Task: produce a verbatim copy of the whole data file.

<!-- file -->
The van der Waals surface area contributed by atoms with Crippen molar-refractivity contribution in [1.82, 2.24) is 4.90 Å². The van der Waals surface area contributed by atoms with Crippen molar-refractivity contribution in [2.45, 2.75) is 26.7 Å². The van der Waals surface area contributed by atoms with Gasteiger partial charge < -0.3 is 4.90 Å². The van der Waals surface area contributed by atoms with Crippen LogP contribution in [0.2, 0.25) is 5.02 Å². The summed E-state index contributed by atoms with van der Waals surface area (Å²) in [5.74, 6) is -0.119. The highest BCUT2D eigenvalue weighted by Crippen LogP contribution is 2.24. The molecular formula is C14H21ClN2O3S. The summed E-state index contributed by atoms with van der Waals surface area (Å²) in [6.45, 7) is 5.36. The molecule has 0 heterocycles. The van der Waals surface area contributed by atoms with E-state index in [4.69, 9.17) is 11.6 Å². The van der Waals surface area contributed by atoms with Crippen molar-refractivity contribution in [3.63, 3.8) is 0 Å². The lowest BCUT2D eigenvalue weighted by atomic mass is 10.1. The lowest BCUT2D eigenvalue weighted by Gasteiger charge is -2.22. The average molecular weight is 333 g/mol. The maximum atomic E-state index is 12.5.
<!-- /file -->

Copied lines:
The van der Waals surface area contributed by atoms with Crippen molar-refractivity contribution in [1.82, 2.24) is 4.90 Å². The van der Waals surface area contributed by atoms with Crippen molar-refractivity contribution in [2.45, 2.75) is 26.7 Å². The van der Waals surface area contributed by atoms with Gasteiger partial charge < -0.3 is 4.90 Å². The van der Waals surface area contributed by atoms with Crippen LogP contribution in [0.2, 0.25) is 5.02 Å². The summed E-state index contributed by atoms with van der Waals surface area (Å²) in [5.74, 6) is -0.119. The highest BCUT2D eigenvalue weighted by Crippen LogP contribution is 2.24. The molecular formula is C14H21ClN2O3S. The summed E-state index contributed by atoms with van der Waals surface area (Å²) in [6.45, 7) is 5.36. The molecule has 0 heterocycles. The van der Waals surface area contributed by atoms with E-state index in [4.69, 9.17) is 11.6 Å². The van der Waals surface area contributed by atoms with Crippen molar-refractivity contribution in [3.63, 3.8) is 0 Å². The lowest BCUT2D eigenvalue weighted by atomic mass is 10.1. The lowest BCUT2D eigenvalue weighted by Gasteiger charge is -2.22. The average molecular weight is 333 g/mol. The maximum atomic E-state index is 12.5.